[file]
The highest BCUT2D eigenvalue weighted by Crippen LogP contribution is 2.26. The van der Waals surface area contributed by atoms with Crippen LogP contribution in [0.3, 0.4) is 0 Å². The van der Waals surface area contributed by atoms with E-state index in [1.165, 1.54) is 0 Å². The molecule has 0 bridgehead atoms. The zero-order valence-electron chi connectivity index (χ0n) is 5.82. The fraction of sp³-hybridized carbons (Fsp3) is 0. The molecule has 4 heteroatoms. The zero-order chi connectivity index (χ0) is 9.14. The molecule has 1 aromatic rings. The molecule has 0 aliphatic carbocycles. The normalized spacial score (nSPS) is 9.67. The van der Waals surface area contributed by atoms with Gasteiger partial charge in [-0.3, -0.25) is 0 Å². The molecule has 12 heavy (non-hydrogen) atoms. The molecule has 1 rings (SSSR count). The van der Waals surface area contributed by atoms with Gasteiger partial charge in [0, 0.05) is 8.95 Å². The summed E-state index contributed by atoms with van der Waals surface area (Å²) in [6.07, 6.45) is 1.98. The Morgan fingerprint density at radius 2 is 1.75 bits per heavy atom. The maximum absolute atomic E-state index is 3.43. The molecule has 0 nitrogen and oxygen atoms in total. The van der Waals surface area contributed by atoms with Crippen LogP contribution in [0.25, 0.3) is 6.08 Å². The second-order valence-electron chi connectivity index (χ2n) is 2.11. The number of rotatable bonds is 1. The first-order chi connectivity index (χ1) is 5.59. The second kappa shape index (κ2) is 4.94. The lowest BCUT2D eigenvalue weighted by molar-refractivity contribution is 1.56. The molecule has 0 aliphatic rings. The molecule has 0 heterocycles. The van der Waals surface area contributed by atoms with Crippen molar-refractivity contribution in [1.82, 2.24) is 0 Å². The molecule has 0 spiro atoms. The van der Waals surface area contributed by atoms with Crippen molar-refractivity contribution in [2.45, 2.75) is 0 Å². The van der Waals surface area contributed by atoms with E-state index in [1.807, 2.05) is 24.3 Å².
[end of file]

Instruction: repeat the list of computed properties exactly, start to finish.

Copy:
The highest BCUT2D eigenvalue weighted by Crippen LogP contribution is 2.26. The van der Waals surface area contributed by atoms with Crippen LogP contribution in [0.3, 0.4) is 0 Å². The van der Waals surface area contributed by atoms with E-state index in [1.165, 1.54) is 0 Å². The molecule has 0 bridgehead atoms. The zero-order valence-electron chi connectivity index (χ0n) is 5.82. The fraction of sp³-hybridized carbons (Fsp3) is 0. The molecule has 4 heteroatoms. The zero-order chi connectivity index (χ0) is 9.14. The molecule has 1 aromatic rings. The molecule has 0 aliphatic carbocycles. The normalized spacial score (nSPS) is 9.67. The van der Waals surface area contributed by atoms with Gasteiger partial charge in [-0.3, -0.25) is 0 Å². The molecule has 12 heavy (non-hydrogen) atoms. The molecule has 1 rings (SSSR count). The van der Waals surface area contributed by atoms with Gasteiger partial charge in [0, 0.05) is 8.95 Å². The summed E-state index contributed by atoms with van der Waals surface area (Å²) in [6.07, 6.45) is 1.98. The Morgan fingerprint density at radius 2 is 1.75 bits per heavy atom. The maximum absolute atomic E-state index is 3.43. The molecule has 0 nitrogen and oxygen atoms in total. The van der Waals surface area contributed by atoms with Crippen LogP contribution in [0.25, 0.3) is 6.08 Å². The second-order valence-electron chi connectivity index (χ2n) is 2.11. The number of rotatable bonds is 1. The first-order chi connectivity index (χ1) is 5.59. The second kappa shape index (κ2) is 4.94. The lowest BCUT2D eigenvalue weighted by molar-refractivity contribution is 1.56. The molecule has 0 aliphatic rings. The molecule has 0 heterocycles. The van der Waals surface area contributed by atoms with Crippen molar-refractivity contribution in [1.82, 2.24) is 0 Å². The molecule has 0 spiro atoms. The van der Waals surface area contributed by atoms with Crippen molar-refractivity contribution in [2.45, 2.75) is 0 Å². The van der Waals surface area contributed by atoms with E-state index in [1.807, 2.05) is 24.3 Å².